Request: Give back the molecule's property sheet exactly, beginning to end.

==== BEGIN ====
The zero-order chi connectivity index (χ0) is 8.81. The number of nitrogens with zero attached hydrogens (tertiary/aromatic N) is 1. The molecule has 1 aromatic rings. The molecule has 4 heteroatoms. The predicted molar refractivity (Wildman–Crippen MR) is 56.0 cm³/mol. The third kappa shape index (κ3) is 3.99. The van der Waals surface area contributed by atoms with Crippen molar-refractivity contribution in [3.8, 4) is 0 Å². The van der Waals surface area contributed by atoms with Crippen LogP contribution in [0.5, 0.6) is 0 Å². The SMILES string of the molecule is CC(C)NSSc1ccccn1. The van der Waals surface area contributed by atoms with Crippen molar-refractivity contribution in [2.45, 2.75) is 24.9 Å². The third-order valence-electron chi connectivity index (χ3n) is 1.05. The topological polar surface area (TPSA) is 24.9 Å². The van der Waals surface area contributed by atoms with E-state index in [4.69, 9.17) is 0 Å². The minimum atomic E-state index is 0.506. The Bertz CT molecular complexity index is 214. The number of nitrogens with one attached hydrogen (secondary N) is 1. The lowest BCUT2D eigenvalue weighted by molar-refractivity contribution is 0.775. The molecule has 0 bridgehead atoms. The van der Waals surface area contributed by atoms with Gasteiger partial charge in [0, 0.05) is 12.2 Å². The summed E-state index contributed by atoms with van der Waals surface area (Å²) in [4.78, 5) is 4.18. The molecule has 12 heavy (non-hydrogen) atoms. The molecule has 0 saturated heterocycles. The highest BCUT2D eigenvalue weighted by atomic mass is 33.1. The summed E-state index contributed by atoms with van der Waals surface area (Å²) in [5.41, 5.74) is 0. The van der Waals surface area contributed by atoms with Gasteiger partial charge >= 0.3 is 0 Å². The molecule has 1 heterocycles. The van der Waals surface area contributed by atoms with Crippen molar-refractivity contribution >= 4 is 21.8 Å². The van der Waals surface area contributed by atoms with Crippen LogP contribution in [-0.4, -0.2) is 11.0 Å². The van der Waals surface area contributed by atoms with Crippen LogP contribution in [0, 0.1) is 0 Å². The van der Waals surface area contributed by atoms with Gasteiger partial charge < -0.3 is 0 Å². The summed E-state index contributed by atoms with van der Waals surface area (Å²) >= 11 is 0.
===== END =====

The zero-order chi connectivity index (χ0) is 8.81. The number of nitrogens with zero attached hydrogens (tertiary/aromatic N) is 1. The molecule has 1 aromatic rings. The molecule has 4 heteroatoms. The predicted molar refractivity (Wildman–Crippen MR) is 56.0 cm³/mol. The third kappa shape index (κ3) is 3.99. The van der Waals surface area contributed by atoms with Crippen molar-refractivity contribution in [3.8, 4) is 0 Å². The van der Waals surface area contributed by atoms with Crippen LogP contribution in [0.5, 0.6) is 0 Å². The SMILES string of the molecule is CC(C)NSSc1ccccn1. The van der Waals surface area contributed by atoms with Crippen molar-refractivity contribution in [2.45, 2.75) is 24.9 Å². The third-order valence-electron chi connectivity index (χ3n) is 1.05. The topological polar surface area (TPSA) is 24.9 Å². The van der Waals surface area contributed by atoms with E-state index in [4.69, 9.17) is 0 Å². The minimum atomic E-state index is 0.506. The Bertz CT molecular complexity index is 214. The number of nitrogens with one attached hydrogen (secondary N) is 1. The lowest BCUT2D eigenvalue weighted by molar-refractivity contribution is 0.775. The molecule has 0 bridgehead atoms. The van der Waals surface area contributed by atoms with Gasteiger partial charge in [0, 0.05) is 12.2 Å². The summed E-state index contributed by atoms with van der Waals surface area (Å²) in [4.78, 5) is 4.18. The molecule has 12 heavy (non-hydrogen) atoms. The molecule has 0 saturated heterocycles. The highest BCUT2D eigenvalue weighted by atomic mass is 33.1. The summed E-state index contributed by atoms with van der Waals surface area (Å²) in [5.41, 5.74) is 0. The van der Waals surface area contributed by atoms with Gasteiger partial charge >= 0.3 is 0 Å². The molecule has 1 heterocycles. The van der Waals surface area contributed by atoms with Crippen molar-refractivity contribution >= 4 is 21.8 Å². The van der Waals surface area contributed by atoms with Crippen LogP contribution in [-0.4, -0.2) is 11.0 Å². The van der Waals surface area contributed by atoms with Crippen LogP contribution in [0, 0.1) is 0 Å². The van der Waals surface area contributed by atoms with Gasteiger partial charge < -0.3 is 0 Å². The summed E-state index contributed by atoms with van der Waals surface area (Å²) >= 11 is 0.